Favorite films

  • The Night of the Hunter
  • The Umbrellas of Cherbourg
  • Do the Right Thing
  • Pee-wee's Big Adventure

Recent activity

  • The Painted Bird

  • Come and See


  • The Crying Game


  • Fast Company


Pinned reviews

  • The Birth of a Nation

    The Birth of a Nation

    Put a lot of research into our 10th episode of Unwatchables, where we tackle the most vilely racist “great film” ever to reinvent the medium. We dive deep into the historical context, including the film’s hideous ideology, its unprecedented success and technical innovations, and how figures like D.W. Griffith and Woodrow Wilson grappled with the controversy they didn’t see coming. In the end we try to figure out what The Birth of a Nation means in 2022, and more fundamentally:…

  • Funny Games

    Funny Games


    It’s Michael Haneke week on Unwatchables, featuring two films as artful as they are harrowing: 1997’s meta thriller Funny Games and the devastating 2012 Palme d’Or winner Amour. We grapple with the director’s penchant for truly unwatchable ordeals, his formidable filmmaking prowess, and exactly where he gets off scolding us for watching his own riveting horror film. Listen on Spotify, Anchor, or any podcast platform. (Or as always, opt for the extended video edition on YouTube!)


Recent reviews

  • The Crying Game

    The Crying Game


    This review may contain spoilers. I can handle the truth.

    I was nervous about how this would play 30 years after its release, since in terms of trans representation onscreen, 1992 might as well be 1922. I had also already praised it on the Unwatchables bonus Pride Month episode (originally a Patreon-only episode focusing on “Watchable” LGBT films, now unlocked while we take a few weeks off) before revisiting it first. Namely it’s the way the big “reveal” is handled, and the marketing campaign that focused on not spoiling the…

  • Fast Company

    Fast Company


    In terms of one-off detours taken by otherwise distinctive genre auteurs, this fits neatly alongside outliers like George Romero’s Knightriders or John Carpenter’s Starman (ok, maybe that’s a two-off; I still haven’t seen Memoirs of an Invisible Man). The difference is that you could never accuse Knightriders of being impersonal, or Starman of being deadly dull, whereas Fast Company is guilty on both counts. I can’t remember the last time I was so bored by a film that I had…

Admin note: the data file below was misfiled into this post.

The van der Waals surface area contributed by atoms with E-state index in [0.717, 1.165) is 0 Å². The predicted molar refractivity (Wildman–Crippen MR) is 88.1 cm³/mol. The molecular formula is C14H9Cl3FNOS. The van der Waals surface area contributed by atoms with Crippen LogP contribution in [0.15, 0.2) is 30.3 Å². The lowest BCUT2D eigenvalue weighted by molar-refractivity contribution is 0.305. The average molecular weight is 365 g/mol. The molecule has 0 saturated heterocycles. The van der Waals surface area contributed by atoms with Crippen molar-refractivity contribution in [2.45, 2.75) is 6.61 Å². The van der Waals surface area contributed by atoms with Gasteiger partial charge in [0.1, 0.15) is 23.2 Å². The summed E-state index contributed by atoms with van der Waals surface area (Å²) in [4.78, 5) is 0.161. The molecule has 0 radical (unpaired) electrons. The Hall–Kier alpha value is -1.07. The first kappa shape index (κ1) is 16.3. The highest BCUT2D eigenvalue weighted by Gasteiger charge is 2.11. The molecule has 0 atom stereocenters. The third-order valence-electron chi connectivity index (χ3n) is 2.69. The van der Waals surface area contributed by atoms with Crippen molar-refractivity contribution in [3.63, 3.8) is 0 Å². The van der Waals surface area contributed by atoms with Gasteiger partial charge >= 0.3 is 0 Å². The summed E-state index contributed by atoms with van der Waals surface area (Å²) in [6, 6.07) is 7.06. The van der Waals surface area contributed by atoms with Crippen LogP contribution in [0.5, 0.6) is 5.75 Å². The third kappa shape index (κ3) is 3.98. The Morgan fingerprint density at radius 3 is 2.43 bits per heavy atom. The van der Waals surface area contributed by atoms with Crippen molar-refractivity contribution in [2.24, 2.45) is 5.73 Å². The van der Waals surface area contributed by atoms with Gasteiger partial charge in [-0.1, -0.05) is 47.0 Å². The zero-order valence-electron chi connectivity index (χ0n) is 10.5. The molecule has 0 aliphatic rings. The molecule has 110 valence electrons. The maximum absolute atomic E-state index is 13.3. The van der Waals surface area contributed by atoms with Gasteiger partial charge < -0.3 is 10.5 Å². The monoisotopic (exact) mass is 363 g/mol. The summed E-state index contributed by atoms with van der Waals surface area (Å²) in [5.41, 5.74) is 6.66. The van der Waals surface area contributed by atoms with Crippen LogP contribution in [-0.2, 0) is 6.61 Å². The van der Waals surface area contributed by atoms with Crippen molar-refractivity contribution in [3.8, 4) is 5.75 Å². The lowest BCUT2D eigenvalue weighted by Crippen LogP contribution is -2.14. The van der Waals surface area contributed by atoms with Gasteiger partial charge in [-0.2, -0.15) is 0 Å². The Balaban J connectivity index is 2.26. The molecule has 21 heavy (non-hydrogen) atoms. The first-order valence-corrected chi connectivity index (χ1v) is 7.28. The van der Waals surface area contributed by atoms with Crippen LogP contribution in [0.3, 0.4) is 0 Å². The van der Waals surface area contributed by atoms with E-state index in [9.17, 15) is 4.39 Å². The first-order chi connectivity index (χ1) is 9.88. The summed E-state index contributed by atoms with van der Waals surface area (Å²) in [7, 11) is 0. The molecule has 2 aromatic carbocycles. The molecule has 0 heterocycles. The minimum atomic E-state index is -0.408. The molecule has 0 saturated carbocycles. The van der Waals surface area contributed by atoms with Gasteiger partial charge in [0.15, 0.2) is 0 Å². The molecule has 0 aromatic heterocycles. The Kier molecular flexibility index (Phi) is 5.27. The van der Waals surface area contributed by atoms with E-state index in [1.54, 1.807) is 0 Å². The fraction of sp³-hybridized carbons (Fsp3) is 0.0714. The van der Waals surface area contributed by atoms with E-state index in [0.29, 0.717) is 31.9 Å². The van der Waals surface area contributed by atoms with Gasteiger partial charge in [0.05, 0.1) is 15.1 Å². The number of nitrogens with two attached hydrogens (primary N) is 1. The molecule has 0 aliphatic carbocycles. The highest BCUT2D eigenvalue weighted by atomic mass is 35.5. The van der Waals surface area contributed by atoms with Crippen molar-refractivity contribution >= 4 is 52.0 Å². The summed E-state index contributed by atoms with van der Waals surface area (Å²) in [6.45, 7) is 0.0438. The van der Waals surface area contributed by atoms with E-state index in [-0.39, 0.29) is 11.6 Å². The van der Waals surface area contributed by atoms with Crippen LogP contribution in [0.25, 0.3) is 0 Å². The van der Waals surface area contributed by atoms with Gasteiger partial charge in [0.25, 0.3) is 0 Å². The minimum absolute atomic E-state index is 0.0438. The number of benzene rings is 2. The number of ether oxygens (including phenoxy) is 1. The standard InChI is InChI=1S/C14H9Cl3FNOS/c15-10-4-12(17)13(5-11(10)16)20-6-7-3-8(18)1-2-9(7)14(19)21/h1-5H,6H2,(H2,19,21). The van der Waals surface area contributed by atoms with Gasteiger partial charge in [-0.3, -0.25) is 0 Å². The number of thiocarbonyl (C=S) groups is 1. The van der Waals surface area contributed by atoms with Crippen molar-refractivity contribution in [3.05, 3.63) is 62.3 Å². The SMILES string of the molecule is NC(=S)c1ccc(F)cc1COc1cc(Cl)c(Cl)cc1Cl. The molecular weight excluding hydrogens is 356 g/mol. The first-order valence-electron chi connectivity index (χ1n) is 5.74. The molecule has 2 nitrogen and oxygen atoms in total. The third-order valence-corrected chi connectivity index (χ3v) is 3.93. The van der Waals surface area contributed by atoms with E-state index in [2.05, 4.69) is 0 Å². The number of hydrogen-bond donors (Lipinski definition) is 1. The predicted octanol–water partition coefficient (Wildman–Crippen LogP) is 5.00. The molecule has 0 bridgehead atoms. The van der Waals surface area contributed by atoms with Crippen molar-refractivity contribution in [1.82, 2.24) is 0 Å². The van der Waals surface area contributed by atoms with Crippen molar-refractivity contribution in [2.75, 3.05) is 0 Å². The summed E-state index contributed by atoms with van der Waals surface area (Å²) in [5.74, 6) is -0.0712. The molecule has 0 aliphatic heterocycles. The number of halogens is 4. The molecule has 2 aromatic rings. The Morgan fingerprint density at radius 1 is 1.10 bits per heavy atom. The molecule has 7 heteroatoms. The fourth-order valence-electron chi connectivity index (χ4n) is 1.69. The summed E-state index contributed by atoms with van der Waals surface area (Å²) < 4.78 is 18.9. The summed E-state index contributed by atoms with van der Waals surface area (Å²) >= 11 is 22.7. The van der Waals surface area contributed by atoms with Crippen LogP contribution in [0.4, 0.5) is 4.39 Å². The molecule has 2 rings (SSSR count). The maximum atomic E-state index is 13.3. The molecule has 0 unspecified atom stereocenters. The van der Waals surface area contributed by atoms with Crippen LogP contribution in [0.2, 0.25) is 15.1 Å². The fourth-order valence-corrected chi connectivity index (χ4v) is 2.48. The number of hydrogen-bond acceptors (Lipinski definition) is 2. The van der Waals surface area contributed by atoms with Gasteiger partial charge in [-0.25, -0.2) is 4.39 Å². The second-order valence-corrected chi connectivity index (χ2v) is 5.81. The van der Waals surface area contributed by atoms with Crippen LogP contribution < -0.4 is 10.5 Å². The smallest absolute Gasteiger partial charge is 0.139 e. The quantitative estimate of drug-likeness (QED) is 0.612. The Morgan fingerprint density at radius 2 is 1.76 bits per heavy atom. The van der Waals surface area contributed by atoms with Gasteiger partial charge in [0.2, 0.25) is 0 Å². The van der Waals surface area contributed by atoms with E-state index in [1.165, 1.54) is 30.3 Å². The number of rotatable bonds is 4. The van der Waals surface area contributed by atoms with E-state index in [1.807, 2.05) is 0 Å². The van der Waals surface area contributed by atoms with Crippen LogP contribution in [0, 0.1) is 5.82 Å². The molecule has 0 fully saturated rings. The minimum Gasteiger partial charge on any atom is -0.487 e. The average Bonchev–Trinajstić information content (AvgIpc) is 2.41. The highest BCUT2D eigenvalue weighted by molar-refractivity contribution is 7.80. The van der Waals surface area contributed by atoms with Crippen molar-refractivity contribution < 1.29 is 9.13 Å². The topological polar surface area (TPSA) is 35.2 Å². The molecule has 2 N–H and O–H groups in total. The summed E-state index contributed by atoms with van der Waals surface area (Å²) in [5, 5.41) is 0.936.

Popular reviews

  • Rabid



    Now here’s where things get interesting. Rabid is a much sturdier, and distinctively Cronenberg-ian, twist on the zombie/vampire film than Shivers, making for an appropriately surgical hybrid of horror genres. Just the sheer weirdness of the premise distinguishes it: an outbreak of a rabies-like plague caused by a single person feeding off victims with her mutant armpit opening, the result of an experimental skin graft gone wrong. That bodily extremity, an impressively gross cross between phallic and vaginal imagery, is…

  • Shivers



    David Cronenberg’s first “proper” feature is a slightly better-than-average horror cheapie that introduces some of the director’s pet themes without quite suggesting a legend in the making. As a career blueprint, Shivers is still something of a baby step towards going full auteur; for all the talk of parasites and humanity’s murderous sexual impulses, in practice this boils down to a zombie film by way of Invasion of the Body Snatchers. It actually plays more like an early Romero film:…